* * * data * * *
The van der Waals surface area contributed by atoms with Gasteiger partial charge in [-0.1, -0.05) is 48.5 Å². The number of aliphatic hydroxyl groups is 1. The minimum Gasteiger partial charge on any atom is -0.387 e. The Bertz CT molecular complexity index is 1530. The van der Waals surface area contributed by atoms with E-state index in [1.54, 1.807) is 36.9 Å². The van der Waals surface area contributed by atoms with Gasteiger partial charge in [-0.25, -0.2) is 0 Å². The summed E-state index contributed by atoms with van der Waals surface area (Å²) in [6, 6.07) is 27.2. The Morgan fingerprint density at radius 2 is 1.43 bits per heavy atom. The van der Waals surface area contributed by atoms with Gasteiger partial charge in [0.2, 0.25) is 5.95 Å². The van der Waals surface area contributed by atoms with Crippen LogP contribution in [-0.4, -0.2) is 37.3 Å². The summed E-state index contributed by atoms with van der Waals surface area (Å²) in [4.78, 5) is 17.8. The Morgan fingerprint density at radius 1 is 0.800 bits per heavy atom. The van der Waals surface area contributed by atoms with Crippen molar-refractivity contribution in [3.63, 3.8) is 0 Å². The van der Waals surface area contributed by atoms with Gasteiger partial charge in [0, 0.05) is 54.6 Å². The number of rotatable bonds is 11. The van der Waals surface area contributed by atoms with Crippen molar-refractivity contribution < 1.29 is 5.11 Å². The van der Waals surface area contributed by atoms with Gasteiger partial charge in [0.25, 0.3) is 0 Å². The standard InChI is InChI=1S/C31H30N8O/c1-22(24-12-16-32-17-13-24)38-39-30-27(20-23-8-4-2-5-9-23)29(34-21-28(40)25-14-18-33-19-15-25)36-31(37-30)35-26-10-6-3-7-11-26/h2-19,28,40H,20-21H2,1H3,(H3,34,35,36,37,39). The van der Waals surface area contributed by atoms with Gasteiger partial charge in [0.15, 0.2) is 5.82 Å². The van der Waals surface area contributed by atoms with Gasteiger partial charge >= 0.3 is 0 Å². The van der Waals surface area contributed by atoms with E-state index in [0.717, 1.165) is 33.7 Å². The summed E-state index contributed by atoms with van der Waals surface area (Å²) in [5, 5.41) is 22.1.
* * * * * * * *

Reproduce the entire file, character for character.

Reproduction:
The van der Waals surface area contributed by atoms with Gasteiger partial charge in [-0.1, -0.05) is 48.5 Å². The number of aliphatic hydroxyl groups is 1. The minimum Gasteiger partial charge on any atom is -0.387 e. The Bertz CT molecular complexity index is 1530. The van der Waals surface area contributed by atoms with E-state index in [1.54, 1.807) is 36.9 Å². The van der Waals surface area contributed by atoms with Gasteiger partial charge in [-0.25, -0.2) is 0 Å². The summed E-state index contributed by atoms with van der Waals surface area (Å²) in [6, 6.07) is 27.2. The Morgan fingerprint density at radius 2 is 1.43 bits per heavy atom. The van der Waals surface area contributed by atoms with Gasteiger partial charge in [0.2, 0.25) is 5.95 Å². The van der Waals surface area contributed by atoms with Crippen LogP contribution in [-0.4, -0.2) is 37.3 Å². The summed E-state index contributed by atoms with van der Waals surface area (Å²) in [4.78, 5) is 17.8. The Morgan fingerprint density at radius 1 is 0.800 bits per heavy atom. The van der Waals surface area contributed by atoms with Crippen molar-refractivity contribution in [3.63, 3.8) is 0 Å². The van der Waals surface area contributed by atoms with Gasteiger partial charge in [0, 0.05) is 54.6 Å². The number of rotatable bonds is 11. The van der Waals surface area contributed by atoms with Crippen molar-refractivity contribution < 1.29 is 5.11 Å². The van der Waals surface area contributed by atoms with Gasteiger partial charge in [0.25, 0.3) is 0 Å². The standard InChI is InChI=1S/C31H30N8O/c1-22(24-12-16-32-17-13-24)38-39-30-27(20-23-8-4-2-5-9-23)29(34-21-28(40)25-14-18-33-19-15-25)36-31(37-30)35-26-10-6-3-7-11-26/h2-19,28,40H,20-21H2,1H3,(H3,34,35,36,37,39). The van der Waals surface area contributed by atoms with Gasteiger partial charge in [0.15, 0.2) is 5.82 Å². The van der Waals surface area contributed by atoms with Gasteiger partial charge >= 0.3 is 0 Å². The van der Waals surface area contributed by atoms with E-state index in [0.717, 1.165) is 33.7 Å². The summed E-state index contributed by atoms with van der Waals surface area (Å²) in [5, 5.41) is 22.1.